About the same time that I came into possession of the U.S. government document mentioned above, I obtained another publication with the same origin.. It showed 'possible' landing zones in the Gulf for paratroopers and marines in case the flow of oil from the Middle East abruptly decreased, and a military option was deemed necessary by one or more oil importing countries. Professor Douglas Reynolds of the University of Alaska also has some acquaintance with those materials, and according to him Dr Henry Kissenger had discussed the possibility of military intervention in one or more periodicals.
Landing zones in the Gulf is a topic without interest for me, but if it was I might stress that Alan Greenspan was once the most important financial bureaucrat in the world, and he made the following statement in his widely praised book (2008): "I am saddened that it is politically inconvenient to acknowledge what everyone knows: the Iraq war is largely about oil" (page 463).
A comment is in order here, because there is a difference between the "everyone" a single individual (and his network) think that they know, and the everyone they actually know. Dr. Greenspan has a better grasp of energy realities and economic theory than most members of the financial community. He fully comprehends the role of energy in the global industrial/commercial structure, and especially the crucial significance of oil and gas. Accordingly, since the amount of easily producible oil available in Iraq is very large, he might have concluded that if the kind of people he meets socially and professionally were capable of performing a cost-benefit analysis, they would accept that another war in that country was well worth the trouble, even if they did not express this belief in public.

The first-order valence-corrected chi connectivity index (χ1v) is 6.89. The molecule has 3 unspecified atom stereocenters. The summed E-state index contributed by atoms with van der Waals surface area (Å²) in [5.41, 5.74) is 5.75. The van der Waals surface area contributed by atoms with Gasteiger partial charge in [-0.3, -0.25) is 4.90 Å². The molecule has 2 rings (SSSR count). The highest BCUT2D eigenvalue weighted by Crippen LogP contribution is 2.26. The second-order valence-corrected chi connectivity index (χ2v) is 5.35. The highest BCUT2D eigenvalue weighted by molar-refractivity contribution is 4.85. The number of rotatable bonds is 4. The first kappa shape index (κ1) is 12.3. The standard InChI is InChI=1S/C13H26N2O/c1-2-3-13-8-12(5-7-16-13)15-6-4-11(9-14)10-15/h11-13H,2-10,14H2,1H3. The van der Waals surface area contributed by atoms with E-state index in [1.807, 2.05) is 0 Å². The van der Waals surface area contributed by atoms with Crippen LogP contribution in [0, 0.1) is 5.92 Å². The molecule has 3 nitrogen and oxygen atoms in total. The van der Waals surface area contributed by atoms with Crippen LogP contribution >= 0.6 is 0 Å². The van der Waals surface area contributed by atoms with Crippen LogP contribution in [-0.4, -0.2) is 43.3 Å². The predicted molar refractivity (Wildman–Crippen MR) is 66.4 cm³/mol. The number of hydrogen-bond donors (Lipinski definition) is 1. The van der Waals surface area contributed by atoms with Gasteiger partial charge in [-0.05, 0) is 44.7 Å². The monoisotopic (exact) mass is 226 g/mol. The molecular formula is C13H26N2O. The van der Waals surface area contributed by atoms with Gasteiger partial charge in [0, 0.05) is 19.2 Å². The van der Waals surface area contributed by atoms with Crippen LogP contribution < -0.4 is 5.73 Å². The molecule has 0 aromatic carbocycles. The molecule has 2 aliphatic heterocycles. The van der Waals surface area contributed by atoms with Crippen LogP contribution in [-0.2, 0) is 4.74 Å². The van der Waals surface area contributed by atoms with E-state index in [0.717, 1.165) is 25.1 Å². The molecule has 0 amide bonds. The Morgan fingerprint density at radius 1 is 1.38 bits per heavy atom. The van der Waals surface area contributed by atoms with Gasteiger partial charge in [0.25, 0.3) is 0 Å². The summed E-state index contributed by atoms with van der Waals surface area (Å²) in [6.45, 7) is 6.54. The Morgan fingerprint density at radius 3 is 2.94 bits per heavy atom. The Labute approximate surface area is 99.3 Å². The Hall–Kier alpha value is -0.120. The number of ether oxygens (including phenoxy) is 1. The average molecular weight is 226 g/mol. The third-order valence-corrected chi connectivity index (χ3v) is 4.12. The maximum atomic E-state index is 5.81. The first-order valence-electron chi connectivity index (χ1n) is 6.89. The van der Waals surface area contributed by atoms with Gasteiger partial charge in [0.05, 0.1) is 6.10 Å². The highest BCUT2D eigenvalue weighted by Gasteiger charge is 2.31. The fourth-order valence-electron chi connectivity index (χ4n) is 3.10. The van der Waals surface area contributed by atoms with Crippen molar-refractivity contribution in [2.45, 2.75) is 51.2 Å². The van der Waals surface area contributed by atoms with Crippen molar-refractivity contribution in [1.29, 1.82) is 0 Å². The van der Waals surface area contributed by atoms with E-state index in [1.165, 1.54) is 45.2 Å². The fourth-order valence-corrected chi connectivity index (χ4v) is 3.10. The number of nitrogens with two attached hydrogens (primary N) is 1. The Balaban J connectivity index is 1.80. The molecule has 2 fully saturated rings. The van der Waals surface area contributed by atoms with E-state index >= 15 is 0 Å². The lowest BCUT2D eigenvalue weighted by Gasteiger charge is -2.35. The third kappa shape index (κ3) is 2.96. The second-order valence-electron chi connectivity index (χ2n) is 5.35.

A goal without a plan is a dream -Antoine de St. Exupery
The EIA has apparently calculated that OPEC earned 575 billion (U.S.) dollars in oil export revenues in 2009, a relatively depressed year, and might earn more than 700 billion this year. If this is true, I choose to believe that OPEC's future strategy is almost identical to the one I would employ if I were in their place. I am sure that this confession will win me neither friends nor employers, however as we said in the United States when I was a boy, I would rather be right than president! To be explicit, OPEC's announced intentions are almost the same as those predicated by the late Howard Chenery of Harvard University, who together with Professors Tinbergen and Fritsch (the first winners of the Nobel Price in economics) was the most sophisticated development economist of the 20th century. His book on the analytics of economic development, written with Paul Clark of the Rand Corporation (1962), was used at the African Institute for Economic and Development planning (Dakar, Senegal) when I taught there, but it appears to have been ignored by later generations of teachers and students because of its heavy content of linear programming and input-output analysis.
Although not immediately obvious, Chenery's approach was similar to that recently adopted by several major (and perhaps minor) oil firms, and theoretically reduces to the following: in an inter-temporal framework, more emphasis will be placed on short-term profits than the expansion of exploration, and attempting to designate a future production scheme in the light of increasing uncertainty about the availability of reserves. The mathematics here is straightforward, and seems relevant even though -- for example -- the EIA estimates a demand increase of 1mb/d this year, 1.47 mb/d in 2011, and almost certainly more later.
OPEC's 'management' is also concerned with short term profits, but not for the same reason. The more far-sighted OPEC personalities and/or theoreticians have as an ultimate goal the use of oil incomes to reconfigure the economic structure of OPEC economies -- i.e. to move from being producers of petroleum to producing oil products and petrochemicals, and to a certain extent beyond. An intention of this nature logically means restricting the production of oil! Assuming that every barrel of oil reserves that is not produced now will be produced later, then many of these 'future' barrels will be transformed into oil products (e.g. naptha), and a large fraction of these items into petrochemicals. As the last Shah of Iran mentioned, "crude oil is too precious to be burned up in the air."